I need any plot software on Linux or Windows that my students should use it for plotting 3D functions. I want introduce any software that be free and useful for bachelor students.
In terms of free software, a large portion of the available choices are based on a Gnuplot backend; I however would probably not recommend directly using Gnuplot. Instead, your choices are mostly between the various front ends. In terms of the front end, depending on what your students are familiar with and are willing to learn, there are many options.
matplotlibis extremely powerful and configurable, but requires some amount of Python programming from the students.
Sympyalso is based on the basic Python syntax, but its interface and use may be more familiar and accessible to people who have already some familiarity with a computer algebra system.
maximaand its GUI
wxMaximaforms a freely available computer algebra system with a nice interface. In addition to using the gnuplot backend, Maxima also supports a different
xMaximabackend for plotting.
- The list goes on, but the
gnuplotproject page maintains a list of front-ends and programming interfaces using it.
For 3D plots of algebraic relations (polynomials etc.), a slightly less well-known program is
surf, which was intended as a visualization aid for real algebraic geometry. Unfortunately development seems to have stopped several years ago, and recently I have had some difficulty building the source code on my Gentoo Linux machine. Your mileage with it may very well vary.
For undergraduate level, Gnu Octave is probably what you want. It is open source, cross-platform, and syntax-compatible with MATLAB. It's very useful for 2D and 3D plotting and for numeric linear algebra, and it's a tool that will be beneficial for students to know.
Also, GeoGebra is excellent plotting software, and has recently added 3D graphing support. It is not as powerful a tool as Octave, but is well-suited to simple plotting and rendering tasks.
If you type a function into a Google search, you get a pretty nice graph. In order to get interactive 3d graphics, you will need a WebGL enabled browser (with WebGL actually enabled, of course). Try these for starters:
A free tool for Linux and Windows is gnuplot. This same graphical interface can be used from within Octave (as in mkasberg's answer), which is also free. I haven't used it in a while, so I don't recall the difficulty of use. It does have a set of tutorials available for download.
On Windows, Microsoft publishes their own software called Microsoft Mathematics:
Microsoft Mathematics provides a graphing calculator that plots in 2D and 3D, step-by-step equation solving, and useful tools to help students with math and science studies.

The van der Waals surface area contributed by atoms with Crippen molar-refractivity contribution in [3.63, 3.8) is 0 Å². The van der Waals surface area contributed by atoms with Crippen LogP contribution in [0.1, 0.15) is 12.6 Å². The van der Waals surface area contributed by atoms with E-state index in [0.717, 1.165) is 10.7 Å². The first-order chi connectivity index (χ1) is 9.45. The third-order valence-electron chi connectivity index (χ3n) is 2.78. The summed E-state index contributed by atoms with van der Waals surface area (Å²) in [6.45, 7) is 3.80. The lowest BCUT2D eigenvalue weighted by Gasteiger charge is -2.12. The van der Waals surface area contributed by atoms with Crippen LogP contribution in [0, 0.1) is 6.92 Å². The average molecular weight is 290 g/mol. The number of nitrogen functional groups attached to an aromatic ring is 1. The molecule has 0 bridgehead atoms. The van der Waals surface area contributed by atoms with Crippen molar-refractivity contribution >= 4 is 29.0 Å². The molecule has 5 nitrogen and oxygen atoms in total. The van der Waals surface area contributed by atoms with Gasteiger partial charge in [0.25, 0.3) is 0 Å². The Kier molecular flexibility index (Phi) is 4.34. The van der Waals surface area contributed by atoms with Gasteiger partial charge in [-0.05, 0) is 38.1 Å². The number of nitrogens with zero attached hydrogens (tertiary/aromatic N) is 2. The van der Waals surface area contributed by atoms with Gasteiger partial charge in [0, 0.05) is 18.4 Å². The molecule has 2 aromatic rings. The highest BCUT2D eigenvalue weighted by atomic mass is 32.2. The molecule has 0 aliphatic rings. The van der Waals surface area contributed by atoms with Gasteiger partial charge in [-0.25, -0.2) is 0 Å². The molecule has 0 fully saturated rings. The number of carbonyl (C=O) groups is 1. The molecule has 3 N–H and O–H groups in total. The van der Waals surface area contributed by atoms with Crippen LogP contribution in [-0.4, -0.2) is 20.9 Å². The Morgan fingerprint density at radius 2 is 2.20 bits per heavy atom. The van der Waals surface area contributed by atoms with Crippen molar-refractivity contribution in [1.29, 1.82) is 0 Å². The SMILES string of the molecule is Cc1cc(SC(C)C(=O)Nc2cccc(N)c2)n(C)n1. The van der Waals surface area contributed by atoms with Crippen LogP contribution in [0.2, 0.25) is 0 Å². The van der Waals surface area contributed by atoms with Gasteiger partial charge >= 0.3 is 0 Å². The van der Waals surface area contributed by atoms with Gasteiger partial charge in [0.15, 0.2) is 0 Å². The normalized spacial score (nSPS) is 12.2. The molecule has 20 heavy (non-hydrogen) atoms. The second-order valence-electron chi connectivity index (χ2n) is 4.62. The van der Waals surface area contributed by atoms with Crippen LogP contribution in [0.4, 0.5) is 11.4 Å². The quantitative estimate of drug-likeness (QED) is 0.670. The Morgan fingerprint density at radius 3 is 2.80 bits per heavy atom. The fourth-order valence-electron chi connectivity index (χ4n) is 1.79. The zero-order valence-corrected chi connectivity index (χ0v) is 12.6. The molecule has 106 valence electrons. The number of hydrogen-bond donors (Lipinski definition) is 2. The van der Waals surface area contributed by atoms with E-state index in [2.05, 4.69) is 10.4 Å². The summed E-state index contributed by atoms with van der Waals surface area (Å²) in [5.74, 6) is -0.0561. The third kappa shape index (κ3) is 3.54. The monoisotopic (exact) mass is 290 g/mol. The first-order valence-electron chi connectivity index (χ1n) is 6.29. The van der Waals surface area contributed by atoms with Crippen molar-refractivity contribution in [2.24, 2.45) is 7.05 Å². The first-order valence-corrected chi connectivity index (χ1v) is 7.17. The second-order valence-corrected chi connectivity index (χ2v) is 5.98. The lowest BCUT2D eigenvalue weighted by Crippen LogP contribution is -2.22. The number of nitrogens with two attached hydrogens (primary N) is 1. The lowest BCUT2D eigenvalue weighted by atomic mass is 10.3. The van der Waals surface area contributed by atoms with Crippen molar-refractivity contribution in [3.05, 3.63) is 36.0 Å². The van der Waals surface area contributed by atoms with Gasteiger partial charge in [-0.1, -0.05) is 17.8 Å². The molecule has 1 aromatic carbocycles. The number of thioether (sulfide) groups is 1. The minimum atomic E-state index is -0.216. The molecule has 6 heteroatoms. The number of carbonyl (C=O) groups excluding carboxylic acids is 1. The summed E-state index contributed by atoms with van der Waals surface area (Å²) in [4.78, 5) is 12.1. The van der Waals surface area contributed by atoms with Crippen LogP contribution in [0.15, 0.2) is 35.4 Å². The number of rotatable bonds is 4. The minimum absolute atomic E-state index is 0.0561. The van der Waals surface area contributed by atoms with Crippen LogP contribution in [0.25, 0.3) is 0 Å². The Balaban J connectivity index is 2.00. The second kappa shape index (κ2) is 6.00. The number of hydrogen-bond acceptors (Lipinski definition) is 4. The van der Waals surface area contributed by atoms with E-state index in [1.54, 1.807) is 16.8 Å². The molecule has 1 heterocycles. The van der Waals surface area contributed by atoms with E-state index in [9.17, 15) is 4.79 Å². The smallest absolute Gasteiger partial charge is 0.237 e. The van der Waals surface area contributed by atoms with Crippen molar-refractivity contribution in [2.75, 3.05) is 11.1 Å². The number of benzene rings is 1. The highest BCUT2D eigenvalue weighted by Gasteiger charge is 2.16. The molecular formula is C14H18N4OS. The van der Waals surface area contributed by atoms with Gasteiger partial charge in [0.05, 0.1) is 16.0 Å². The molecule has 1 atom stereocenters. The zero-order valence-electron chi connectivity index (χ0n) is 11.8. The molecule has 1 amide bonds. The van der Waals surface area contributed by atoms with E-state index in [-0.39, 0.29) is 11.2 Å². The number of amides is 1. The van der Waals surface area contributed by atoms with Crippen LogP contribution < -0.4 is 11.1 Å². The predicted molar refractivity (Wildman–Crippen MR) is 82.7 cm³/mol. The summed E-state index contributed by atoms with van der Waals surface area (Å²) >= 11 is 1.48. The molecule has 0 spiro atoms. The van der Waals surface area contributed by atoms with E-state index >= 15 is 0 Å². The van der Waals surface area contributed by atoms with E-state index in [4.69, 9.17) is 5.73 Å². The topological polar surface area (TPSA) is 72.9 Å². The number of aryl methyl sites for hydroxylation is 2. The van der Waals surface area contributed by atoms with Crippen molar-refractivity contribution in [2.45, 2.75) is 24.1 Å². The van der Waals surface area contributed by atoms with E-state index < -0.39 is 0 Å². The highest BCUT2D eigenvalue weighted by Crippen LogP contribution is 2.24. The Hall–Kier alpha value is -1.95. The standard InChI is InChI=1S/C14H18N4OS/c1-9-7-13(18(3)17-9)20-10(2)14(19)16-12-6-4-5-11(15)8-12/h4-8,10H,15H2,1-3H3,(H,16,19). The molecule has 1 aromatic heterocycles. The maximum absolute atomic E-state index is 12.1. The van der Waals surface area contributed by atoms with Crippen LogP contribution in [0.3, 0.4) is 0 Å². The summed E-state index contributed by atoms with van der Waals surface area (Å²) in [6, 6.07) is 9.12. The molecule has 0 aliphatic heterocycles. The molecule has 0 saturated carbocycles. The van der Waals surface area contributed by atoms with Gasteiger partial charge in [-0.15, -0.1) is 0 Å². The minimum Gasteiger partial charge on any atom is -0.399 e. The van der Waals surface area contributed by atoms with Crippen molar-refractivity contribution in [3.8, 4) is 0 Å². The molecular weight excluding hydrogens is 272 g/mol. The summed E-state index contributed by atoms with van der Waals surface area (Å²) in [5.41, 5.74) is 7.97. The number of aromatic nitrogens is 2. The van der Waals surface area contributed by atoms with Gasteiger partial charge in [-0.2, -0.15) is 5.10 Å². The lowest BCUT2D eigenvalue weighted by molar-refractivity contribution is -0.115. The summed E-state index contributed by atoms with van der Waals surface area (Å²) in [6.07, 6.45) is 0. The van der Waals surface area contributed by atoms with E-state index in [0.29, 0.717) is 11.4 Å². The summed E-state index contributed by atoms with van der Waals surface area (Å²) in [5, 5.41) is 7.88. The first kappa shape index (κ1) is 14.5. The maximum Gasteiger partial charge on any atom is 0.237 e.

You can see it in action in this video.
Microsoft also publishes an add-in for Microsoft Word and Microsoft OneNote that allows you to create these plots directly in the Word or OneNote interface.
I made the following website with the aim of producing a Desmos-like experience in 3D for my multivariable calculus students.
You can use math3d.org to create simple surface plots or complex, animated visualizations. Some features:
- Create and animate points, lines, vectors, curves, surfaces (explicit & implicit), and vecotr fields
- Intuitive math input (powered by same library, MathQuill, as Desmos)
- Save and share your scenes
Here are three scenes that I particularly like:
- Simple Surface Plot
- Parametric Curves, Velocity and Acceleration
- Volumes of Revolution, Shell Method
- Hyperboloids as a Ruled Surface (+screenshot)
Note: This answer is mostly a re-post of my answer to a similar question Calculator Similar to Desmos but for 3D on Math StackExchange.
My students and I have been using
It supports most of the visualization you would want in a multivariable calculus course: 3D graphs, vector fields, contour maps, parameterized curves and surfaces, etc.
Sounds like you want them to learn something, so I would recommend the following:
- Start students working with 3D plots in GeoGebra
- Set up CoCalc
- Introduce CoCalc to students having them create markdown documents pasting images of 3D plots and writing up problems, maybe using some LaTeX if you're comfortable.
- Ease off the GeoGebra and move to Jupyter notebooks where you will move back and forth between using Python's matplotlib 3D plotting and R's ggplot.
For an easy-to-use software that is both simple and capable of ploting beautiful 3d graphs you can try downloading my Graphing Calculator 3D software.
It supports explicit and implicit equations, parametric equations, cartesian, polar, cylindrical and spherical coordinates.
A new player on the scene is called Desmos. It's oddly... pretty. It's also super simple to use.
The website is here: Desmos
Sliders can be added rather easily. If you're in the calculator and want to do transformations for example, you might type:
$y=sin(nx)$ -- it will ask you if you want to add a slider for n. This is doable for any number of sliders (so, $y = a(x-h)^2+k$ ); you can restrict the values to integers or to certain ranges, etc. Polar graphing is also available. It's easily explorable.
Of course the benefit of this is that anyone can use it on any computer, no installing.
Additionally, the graphs can be imported to other documents or e-mailed easily if a student is trying something and needs to show you their graph when not in your presence!
If anyone else has used this and has comments, suggestions, or negative experiences I know that I'd love to hear them!